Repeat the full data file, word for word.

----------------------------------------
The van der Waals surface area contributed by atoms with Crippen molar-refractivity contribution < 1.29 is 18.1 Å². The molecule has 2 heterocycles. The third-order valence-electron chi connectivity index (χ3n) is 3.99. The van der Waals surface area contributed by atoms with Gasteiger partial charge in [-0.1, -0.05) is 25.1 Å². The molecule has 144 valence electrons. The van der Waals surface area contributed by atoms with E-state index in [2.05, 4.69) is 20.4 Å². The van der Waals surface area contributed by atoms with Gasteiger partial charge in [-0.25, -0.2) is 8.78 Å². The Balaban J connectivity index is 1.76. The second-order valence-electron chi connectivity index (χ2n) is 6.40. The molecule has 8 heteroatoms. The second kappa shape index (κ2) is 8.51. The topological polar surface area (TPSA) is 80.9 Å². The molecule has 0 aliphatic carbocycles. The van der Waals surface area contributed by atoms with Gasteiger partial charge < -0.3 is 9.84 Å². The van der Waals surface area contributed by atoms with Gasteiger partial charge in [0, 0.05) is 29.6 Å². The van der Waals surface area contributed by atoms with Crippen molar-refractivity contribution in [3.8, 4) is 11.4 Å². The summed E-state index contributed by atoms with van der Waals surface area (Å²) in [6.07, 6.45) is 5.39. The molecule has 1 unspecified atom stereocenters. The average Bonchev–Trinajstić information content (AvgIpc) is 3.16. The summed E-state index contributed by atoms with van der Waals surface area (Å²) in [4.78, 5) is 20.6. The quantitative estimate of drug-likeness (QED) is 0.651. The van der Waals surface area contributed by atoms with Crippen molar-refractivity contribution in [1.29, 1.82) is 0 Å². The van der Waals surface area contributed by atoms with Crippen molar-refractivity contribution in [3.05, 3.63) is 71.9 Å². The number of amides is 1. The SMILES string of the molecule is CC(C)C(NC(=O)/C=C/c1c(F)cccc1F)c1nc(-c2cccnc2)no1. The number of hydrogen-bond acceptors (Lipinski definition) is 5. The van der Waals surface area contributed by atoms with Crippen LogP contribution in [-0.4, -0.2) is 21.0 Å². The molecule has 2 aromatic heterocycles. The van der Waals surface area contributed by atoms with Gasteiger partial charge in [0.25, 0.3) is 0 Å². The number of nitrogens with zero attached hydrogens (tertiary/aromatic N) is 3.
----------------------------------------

The van der Waals surface area contributed by atoms with Crippen molar-refractivity contribution < 1.29 is 18.1 Å². The molecule has 2 heterocycles. The third-order valence-electron chi connectivity index (χ3n) is 3.99. The van der Waals surface area contributed by atoms with Gasteiger partial charge in [-0.1, -0.05) is 25.1 Å². The molecule has 144 valence electrons. The van der Waals surface area contributed by atoms with E-state index in [2.05, 4.69) is 20.4 Å². The van der Waals surface area contributed by atoms with Gasteiger partial charge in [-0.25, -0.2) is 8.78 Å². The Balaban J connectivity index is 1.76. The second-order valence-electron chi connectivity index (χ2n) is 6.40. The molecule has 8 heteroatoms. The second kappa shape index (κ2) is 8.51. The topological polar surface area (TPSA) is 80.9 Å². The molecule has 0 aliphatic carbocycles. The van der Waals surface area contributed by atoms with Gasteiger partial charge < -0.3 is 9.84 Å². The van der Waals surface area contributed by atoms with Gasteiger partial charge in [0, 0.05) is 29.6 Å². The van der Waals surface area contributed by atoms with Crippen molar-refractivity contribution in [3.8, 4) is 11.4 Å². The summed E-state index contributed by atoms with van der Waals surface area (Å²) in [6.07, 6.45) is 5.39. The molecule has 1 unspecified atom stereocenters. The average Bonchev–Trinajstić information content (AvgIpc) is 3.16. The summed E-state index contributed by atoms with van der Waals surface area (Å²) in [4.78, 5) is 20.6. The quantitative estimate of drug-likeness (QED) is 0.651. The van der Waals surface area contributed by atoms with Crippen molar-refractivity contribution in [1.29, 1.82) is 0 Å². The van der Waals surface area contributed by atoms with Crippen molar-refractivity contribution in [3.05, 3.63) is 71.9 Å². The number of amides is 1. The SMILES string of the molecule is CC(C)C(NC(=O)/C=C/c1c(F)cccc1F)c1nc(-c2cccnc2)no1. The number of hydrogen-bond acceptors (Lipinski definition) is 5. The van der Waals surface area contributed by atoms with Crippen LogP contribution in [-0.4, -0.2) is 21.0 Å². The molecule has 2 aromatic heterocycles. The van der Waals surface area contributed by atoms with Gasteiger partial charge in [0.25, 0.3) is 0 Å². The number of nitrogens with zero attached hydrogens (tertiary/aromatic N) is 3.